Packard v. Packard
Mrs. Packard Defends Her Sanity
Mrs. Packard's lawyers, Stephen Moore and J. W. Orr, asked her to read aloud an essay which she had written for a Bible class. It contained statements such as " . . . the Christian farmer has no more reason to expect success in his farming operations than the impenitent sinner." Then Mr. and Mrs. Blessing, Methodist neighbors of the Packards, testified in turn as to Mrs. Packard's sanity.
Sarah Haslett described Elizabeth's housekeeping efforts upon her release from the Illinois State Hospital: "I called to see her a few days after she returned from Jacksonville. She was in the yard cleaning feather beds . . . The house needed cleaning. And when I called again it looked as if the mistress of the house was home." Haslett then testified about her friend's in-home confinement and described the sealed window, "fastened with nails on the inside and two screws passing through the lower part of the upper sash and the upper part of the lower sash from the outside."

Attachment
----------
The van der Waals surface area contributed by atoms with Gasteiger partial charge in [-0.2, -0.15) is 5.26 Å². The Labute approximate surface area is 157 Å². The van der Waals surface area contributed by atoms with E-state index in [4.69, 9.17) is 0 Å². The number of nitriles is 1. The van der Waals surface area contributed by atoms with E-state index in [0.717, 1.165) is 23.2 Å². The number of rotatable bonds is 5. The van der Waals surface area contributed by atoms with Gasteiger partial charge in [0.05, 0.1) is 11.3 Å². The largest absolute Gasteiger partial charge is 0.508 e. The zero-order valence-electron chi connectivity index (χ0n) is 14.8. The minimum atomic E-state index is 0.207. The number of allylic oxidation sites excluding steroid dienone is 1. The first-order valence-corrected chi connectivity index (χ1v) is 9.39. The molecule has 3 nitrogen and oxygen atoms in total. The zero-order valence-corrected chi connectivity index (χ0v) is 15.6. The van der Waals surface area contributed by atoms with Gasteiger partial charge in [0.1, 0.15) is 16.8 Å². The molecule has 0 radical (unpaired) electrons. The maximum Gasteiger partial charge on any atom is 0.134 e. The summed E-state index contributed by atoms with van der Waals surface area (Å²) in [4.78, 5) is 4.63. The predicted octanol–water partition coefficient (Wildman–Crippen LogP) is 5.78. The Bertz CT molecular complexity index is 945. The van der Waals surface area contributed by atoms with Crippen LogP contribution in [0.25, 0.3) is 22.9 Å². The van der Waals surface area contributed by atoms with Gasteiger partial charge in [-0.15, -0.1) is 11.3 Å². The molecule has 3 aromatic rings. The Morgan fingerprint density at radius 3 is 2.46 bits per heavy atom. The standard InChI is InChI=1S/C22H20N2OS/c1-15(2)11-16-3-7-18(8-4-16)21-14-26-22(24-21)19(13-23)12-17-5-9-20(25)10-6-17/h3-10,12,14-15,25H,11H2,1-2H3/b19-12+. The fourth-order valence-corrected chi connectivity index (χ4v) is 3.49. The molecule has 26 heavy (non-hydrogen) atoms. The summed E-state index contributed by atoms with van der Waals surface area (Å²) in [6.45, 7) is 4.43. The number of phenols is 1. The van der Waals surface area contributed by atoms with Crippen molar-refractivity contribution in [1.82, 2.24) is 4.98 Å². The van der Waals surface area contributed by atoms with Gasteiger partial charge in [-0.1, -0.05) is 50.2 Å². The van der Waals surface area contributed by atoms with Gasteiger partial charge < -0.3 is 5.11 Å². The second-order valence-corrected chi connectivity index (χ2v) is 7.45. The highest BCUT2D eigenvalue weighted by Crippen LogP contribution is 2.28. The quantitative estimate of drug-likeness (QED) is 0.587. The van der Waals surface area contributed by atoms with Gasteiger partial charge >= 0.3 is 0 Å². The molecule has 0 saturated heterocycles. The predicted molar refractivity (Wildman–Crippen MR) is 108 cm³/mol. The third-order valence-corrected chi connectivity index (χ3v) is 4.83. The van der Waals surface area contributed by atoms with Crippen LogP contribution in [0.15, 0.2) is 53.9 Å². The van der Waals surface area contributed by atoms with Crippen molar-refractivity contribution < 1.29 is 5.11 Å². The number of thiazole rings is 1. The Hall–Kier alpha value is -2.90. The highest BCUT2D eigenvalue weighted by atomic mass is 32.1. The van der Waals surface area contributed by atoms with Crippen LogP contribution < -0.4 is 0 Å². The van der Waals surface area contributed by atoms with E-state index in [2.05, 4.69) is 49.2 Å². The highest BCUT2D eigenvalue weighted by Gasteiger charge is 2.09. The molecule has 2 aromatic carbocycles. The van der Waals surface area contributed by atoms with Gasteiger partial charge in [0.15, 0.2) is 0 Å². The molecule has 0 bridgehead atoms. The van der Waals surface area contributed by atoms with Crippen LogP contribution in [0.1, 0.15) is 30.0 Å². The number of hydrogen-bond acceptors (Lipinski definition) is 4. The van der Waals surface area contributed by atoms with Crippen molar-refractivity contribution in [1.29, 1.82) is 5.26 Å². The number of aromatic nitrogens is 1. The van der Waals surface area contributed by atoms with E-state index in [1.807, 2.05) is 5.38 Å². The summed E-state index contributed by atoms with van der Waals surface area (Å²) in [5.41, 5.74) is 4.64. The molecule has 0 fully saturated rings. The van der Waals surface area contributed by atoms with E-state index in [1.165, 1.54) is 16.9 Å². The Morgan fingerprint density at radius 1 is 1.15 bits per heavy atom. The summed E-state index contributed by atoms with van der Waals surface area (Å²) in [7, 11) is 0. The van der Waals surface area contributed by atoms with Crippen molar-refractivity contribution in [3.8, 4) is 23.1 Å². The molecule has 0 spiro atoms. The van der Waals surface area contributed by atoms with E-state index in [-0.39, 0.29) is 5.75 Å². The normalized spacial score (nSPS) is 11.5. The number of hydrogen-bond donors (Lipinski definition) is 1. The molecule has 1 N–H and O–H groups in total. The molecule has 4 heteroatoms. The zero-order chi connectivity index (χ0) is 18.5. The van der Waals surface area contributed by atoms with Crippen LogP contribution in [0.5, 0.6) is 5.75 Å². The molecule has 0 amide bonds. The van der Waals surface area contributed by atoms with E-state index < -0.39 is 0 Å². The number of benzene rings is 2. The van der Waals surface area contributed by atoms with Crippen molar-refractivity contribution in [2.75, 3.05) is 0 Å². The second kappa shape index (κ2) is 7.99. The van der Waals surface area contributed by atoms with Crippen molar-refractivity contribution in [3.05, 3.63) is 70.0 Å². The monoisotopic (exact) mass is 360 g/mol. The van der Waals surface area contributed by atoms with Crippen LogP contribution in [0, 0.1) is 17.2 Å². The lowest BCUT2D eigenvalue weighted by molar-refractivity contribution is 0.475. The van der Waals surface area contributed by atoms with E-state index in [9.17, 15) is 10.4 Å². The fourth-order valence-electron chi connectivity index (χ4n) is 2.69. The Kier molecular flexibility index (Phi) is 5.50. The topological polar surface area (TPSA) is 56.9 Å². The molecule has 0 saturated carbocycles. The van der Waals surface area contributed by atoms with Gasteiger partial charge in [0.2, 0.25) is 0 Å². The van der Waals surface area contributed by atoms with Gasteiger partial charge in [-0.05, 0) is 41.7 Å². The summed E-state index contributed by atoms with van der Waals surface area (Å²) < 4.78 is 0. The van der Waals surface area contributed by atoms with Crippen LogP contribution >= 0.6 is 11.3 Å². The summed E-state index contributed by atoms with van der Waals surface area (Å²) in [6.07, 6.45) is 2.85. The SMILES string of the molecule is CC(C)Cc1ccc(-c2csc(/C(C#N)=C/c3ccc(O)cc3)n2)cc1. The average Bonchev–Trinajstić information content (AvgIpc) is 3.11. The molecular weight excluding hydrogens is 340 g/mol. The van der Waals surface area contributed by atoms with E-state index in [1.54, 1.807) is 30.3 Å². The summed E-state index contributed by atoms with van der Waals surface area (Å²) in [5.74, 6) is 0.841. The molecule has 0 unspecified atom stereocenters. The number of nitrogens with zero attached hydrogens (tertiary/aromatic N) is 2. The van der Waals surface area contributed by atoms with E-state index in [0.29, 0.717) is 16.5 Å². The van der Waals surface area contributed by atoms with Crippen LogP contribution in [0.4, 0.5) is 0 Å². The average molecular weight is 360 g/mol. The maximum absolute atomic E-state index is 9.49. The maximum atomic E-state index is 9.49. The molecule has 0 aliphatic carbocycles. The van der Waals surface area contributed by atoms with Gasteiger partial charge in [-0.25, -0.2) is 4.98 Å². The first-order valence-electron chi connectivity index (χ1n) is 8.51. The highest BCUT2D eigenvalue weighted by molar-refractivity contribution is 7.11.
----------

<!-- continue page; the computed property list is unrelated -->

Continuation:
The last person to testify on Mrs. Packard's behalf was a Dr. Duncanson, who was both a physician and theologian. He testified that he had conversed with Mrs. Packard for three hours, and he disagreed with Dr. Brown's understanding of Mrs. Packard's thoughts concerning her relationship to the Holy Ghost. Mrs. Packard later wrote, "A spiritual woman is a living temple of the Holy Ghost." At her trial, Dr. Duncanson located this belief in a neglected sixteenth century doctrine expounded by Socinus of Italy. "I did not agree with . . . her on many things," Duncanson testified, "but I do not call people insane because they differ with me . . . You might with as much propriety call Christ insane . . . or Luther, or Robert Fuller . . . I pronounce her a sane woman and wish we had a nation of such women."
- Packard v. Packard - The Verdict
- Packard v. Packard - Reverend Packard's Case Against His Wife
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